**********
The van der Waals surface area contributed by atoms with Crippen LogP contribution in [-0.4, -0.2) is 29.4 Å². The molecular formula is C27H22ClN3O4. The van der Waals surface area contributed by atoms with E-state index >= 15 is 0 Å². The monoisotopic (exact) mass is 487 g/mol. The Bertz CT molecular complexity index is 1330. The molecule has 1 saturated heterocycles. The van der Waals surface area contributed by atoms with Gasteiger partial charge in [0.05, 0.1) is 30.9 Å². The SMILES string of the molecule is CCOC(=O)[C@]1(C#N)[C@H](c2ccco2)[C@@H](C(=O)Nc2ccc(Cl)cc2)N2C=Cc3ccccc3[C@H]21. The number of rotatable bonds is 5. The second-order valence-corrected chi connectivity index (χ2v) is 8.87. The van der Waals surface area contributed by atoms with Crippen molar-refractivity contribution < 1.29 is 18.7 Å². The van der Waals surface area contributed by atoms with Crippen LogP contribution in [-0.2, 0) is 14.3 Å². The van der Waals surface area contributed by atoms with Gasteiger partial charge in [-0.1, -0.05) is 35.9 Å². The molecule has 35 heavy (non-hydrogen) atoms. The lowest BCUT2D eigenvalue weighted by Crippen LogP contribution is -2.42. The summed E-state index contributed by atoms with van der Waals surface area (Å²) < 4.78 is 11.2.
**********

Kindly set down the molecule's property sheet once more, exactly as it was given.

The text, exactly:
The van der Waals surface area contributed by atoms with Crippen LogP contribution in [-0.4, -0.2) is 29.4 Å². The molecular formula is C27H22ClN3O4. The van der Waals surface area contributed by atoms with E-state index >= 15 is 0 Å². The monoisotopic (exact) mass is 487 g/mol. The Bertz CT molecular complexity index is 1330. The molecule has 1 saturated heterocycles. The van der Waals surface area contributed by atoms with Gasteiger partial charge in [0.05, 0.1) is 30.9 Å². The SMILES string of the molecule is CCOC(=O)[C@]1(C#N)[C@H](c2ccco2)[C@@H](C(=O)Nc2ccc(Cl)cc2)N2C=Cc3ccccc3[C@H]21. The number of rotatable bonds is 5. The second-order valence-corrected chi connectivity index (χ2v) is 8.87. The van der Waals surface area contributed by atoms with Crippen molar-refractivity contribution < 1.29 is 18.7 Å². The van der Waals surface area contributed by atoms with Crippen LogP contribution in [-0.2, 0) is 14.3 Å². The van der Waals surface area contributed by atoms with Gasteiger partial charge in [-0.1, -0.05) is 35.9 Å². The molecule has 35 heavy (non-hydrogen) atoms. The lowest BCUT2D eigenvalue weighted by Crippen LogP contribution is -2.42. The summed E-state index contributed by atoms with van der Waals surface area (Å²) < 4.78 is 11.2.